Building Microsoft ASP.NET Applications for Mobile Devices, Second Edition [Electronic resources] نسخه متنی

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Building Microsoft ASP.NET Applications for Mobile Devices, Second Edition [Electronic resources] - نسخه متنی

Andy Wigley; Peter Roxburgh

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Introduction to XML Web Services


XML Web services differ immensely from earlier distributed component technologies, such as CORBA or DCOM. For one thing, they're platform independent and language independent; programs written in any language (not just the Microsoft .NET Framework languages) and running on any platform can consume them. For another, they're based on existing, open protocols: XML Web services run over protocols, such as HTTP; use the lightweight, XML-based Simple Object Access Protocol (SOAP) to communicate; and return data defined using XML Schema Definition (XSD) data types packaged into XML messages. Because they are constructed using these established standards, XML Web services can navigate today's Internet firewall landscape, unlike other remote access methods. Firewalls that allow the passage of regular Web traffic over HTTP also allow the passage of data passing to and from an XML Web service. The use of XML as a means both to describe the service (to describe to client software how to access the service) and to communicate data between a client and an XML Web service makes this powerful component architecture truly cross-platform.


Using XML Web Services in Web Applications


XML Web services provide data or services that can be accessed by client programs situated elsewhere on the Web. A good example of an XML Web service is the Microsoft MapPoint .NET Web service (see http://www.microsoft.com/mappoint/net/). This service is a great way of building location-based mobile Web applications. For example, you can build an application using ASP.NET mobile controls designed to give driving directions. Your application would accept input from users giving their starting location and their destination, and in the code of your application you call the MapPoint .NET Web service, passing it the two locations. The Web service returns the driving directions to your Web application, which displays the directions using standard ASP.NET mobile controls.

Messages that your application sends to an XML Web service and the response that comes back from the Web service must be written in XML using the SOAP protocol. Fortunately, unless you are a developer who is deeply involved in the intricacies of XML Web services, you do not need to know much about how SOAP works. Using the .NET Framework tools or Microsoft Visual Studio .NET, you can add to your Microsoft ASP.NET project automatically generated code that handles formatting of messages and communication with the XML Web service and transparently parses the XML response so that calling an XML Web service is no more complicated than calling a method of a local object.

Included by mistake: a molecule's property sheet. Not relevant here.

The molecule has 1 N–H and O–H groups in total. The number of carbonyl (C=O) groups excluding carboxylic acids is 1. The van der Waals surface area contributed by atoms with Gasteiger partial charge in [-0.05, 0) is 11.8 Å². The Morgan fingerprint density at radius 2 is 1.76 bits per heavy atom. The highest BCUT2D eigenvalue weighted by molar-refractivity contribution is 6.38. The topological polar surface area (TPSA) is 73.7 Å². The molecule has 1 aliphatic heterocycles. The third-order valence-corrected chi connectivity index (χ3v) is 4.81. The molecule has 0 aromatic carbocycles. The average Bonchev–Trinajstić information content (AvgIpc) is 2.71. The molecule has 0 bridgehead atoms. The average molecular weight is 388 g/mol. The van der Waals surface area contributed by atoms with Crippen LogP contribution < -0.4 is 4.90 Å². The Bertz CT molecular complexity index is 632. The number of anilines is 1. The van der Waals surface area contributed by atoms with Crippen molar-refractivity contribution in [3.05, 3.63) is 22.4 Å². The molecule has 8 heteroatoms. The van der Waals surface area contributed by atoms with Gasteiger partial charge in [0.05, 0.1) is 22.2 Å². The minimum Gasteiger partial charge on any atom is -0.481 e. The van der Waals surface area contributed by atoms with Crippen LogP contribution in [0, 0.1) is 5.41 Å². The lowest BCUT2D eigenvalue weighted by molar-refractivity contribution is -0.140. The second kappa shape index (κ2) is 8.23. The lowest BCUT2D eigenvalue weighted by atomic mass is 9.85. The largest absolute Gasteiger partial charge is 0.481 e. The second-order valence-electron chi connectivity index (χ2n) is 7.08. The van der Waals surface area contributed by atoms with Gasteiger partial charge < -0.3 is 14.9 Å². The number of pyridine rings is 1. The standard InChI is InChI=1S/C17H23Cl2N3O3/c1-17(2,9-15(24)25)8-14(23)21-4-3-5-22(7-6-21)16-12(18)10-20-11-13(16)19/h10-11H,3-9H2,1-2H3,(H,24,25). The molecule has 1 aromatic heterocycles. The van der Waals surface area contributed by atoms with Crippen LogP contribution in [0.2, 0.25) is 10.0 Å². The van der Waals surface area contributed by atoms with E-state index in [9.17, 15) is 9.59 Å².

XML Web services are easy to write, especially because doing so requires skills that you probably already possess. XML Web services written using the .NET Framework are also easy to deploy and consume. Furthermore, the supporting files an XML Web service requires are easy to produce using the powerful command-line tools provided in the .NET Framework SDK or through Microsoft Visual Studio .NET.

Although simple to write, deploy, and consume, XML Web services allow you to work with complex data types, such as classes, enumerations, and structures. You can even pass Microsoft ADO.NET DataSet objects back and forth. XML Web services written for ASP.NET have access to the Session and Application objects like any other ASP.NET Web application, which you should now be familiar with. Thus, you can maintain both application and session state for your XML Web service.


Managing Session and Application State


A surprising yet very useful feature of XML Web services built with ASP.NET is their state management capability. Like any other ASP.NET application, an XML Web service provides access to both the Session object and the Application object, which you learned about in Chapter 12. You use the Session object and the Application object within an XML Web service the same way you use them in a mobile Web Forms page. You should refer to Chapter 12 for details of how to make use of these objects.

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